Today was my first day at work...in my very own office! Hermilio and Sandra gave me several documents to look over, on the LWF, on their work in Honduras, and MAO (the NGO that I will be working closely with in Olancho when I head out of Tegucigalpa). I spent all day trying to translate the documents I could and work on my Spanish, which I am realizing, is no where near good enough. Everyone talks too fast for my poor little brain to comprehend. My Spanish is already better than yesterday, so here's to hoping tomorrow I will be better than I was today.

I will stay in Tegucigalpa until Thursday when I will travel to a conference with someone from LWF, on Environmental issues (which I am told will be my area of focus). This is a little bit new to me, but I am pretty adaptable and am sure I can learn quickly...I am very nervous about my Spanish though, and leaving the capital, where Sandra speaks English and has been helping me out tremendously. I also will probably not be staying in Juticalpa, but rather a smaller community 2 hours from Juticalpa where most of the MAO staff, and the LWF staff lives. Sandra said it is very small, but also that it has apartments, restaurants, and a hotel, so I am not sure what very small means to her...we will see. I dont have any problems with living in a smaller community, especially if it means not having a 4 hour round trip commute and actually being close to the people I will be working with.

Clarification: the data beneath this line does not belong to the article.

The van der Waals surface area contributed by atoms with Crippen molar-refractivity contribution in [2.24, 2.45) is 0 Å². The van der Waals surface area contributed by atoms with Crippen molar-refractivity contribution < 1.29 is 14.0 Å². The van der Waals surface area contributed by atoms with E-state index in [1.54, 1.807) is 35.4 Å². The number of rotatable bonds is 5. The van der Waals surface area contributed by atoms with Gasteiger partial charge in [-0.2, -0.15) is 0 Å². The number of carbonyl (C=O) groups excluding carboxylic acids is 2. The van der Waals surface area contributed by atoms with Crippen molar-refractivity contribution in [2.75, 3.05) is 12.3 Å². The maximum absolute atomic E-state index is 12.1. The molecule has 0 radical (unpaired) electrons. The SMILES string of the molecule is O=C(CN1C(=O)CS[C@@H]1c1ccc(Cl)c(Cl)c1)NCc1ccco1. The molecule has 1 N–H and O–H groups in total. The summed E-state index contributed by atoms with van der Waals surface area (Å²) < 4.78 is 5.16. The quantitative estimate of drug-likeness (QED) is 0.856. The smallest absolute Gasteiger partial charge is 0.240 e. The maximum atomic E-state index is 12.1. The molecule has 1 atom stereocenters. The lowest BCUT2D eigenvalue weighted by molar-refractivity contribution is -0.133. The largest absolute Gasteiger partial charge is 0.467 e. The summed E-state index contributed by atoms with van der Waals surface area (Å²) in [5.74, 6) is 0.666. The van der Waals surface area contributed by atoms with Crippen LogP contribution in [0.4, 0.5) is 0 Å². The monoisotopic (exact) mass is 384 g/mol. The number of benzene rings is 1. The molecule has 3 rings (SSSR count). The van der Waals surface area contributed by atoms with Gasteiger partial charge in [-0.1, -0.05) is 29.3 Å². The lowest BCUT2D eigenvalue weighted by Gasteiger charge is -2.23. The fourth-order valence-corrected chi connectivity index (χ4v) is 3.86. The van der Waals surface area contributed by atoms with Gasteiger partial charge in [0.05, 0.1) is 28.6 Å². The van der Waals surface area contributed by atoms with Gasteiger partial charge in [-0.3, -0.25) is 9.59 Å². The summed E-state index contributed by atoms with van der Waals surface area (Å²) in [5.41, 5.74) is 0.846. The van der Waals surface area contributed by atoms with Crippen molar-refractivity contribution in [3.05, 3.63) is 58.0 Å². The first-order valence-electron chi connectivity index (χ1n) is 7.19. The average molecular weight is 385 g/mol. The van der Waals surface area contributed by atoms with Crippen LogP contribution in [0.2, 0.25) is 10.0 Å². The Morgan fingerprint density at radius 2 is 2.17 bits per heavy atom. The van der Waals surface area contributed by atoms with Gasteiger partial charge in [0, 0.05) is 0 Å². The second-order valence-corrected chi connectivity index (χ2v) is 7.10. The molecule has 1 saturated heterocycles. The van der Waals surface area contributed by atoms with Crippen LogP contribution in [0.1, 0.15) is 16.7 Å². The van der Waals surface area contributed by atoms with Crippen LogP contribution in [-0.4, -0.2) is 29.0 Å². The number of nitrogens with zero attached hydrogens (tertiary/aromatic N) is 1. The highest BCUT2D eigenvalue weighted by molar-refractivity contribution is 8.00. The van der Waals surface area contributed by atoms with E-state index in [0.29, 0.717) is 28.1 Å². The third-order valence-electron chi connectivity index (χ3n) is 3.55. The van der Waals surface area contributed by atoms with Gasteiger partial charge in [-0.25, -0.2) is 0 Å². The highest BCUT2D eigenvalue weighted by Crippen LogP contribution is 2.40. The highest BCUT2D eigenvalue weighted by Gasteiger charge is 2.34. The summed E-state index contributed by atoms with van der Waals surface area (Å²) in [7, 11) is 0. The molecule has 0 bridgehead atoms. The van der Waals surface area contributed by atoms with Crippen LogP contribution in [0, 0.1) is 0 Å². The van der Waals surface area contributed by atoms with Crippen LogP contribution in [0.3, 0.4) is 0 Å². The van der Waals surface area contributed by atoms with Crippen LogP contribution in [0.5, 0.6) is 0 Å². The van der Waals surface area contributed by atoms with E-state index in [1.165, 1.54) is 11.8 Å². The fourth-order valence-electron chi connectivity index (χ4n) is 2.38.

I have always been a sink or swim kind of person, and I'm hoping this will be no different. Im trying my best to learn Spanish with the help of Sandra, but I know my time here is very limited, and soon I will be in a community where no one knows any English, and it will be my time to...sink...or swim. I think it's kind of funny how scared I was before coming here. In Houston I almost turned around (well not really...but I was very nervous), but once I arrived I felt calm, and I finally felt like I was supposed to come here. I'm not saying I think it will be a walk in the park or even easy, in fact I realize it is going to be very very hard, but I am hoping I can meet these challenges with determination, courage, and strength. Anyways, I think I will walk down the street to get something to eat (Pupusas maybe!) before I try to translate some more things, and then give my brain a much needed rest!

Con Esperanza y Amor
Delaney C.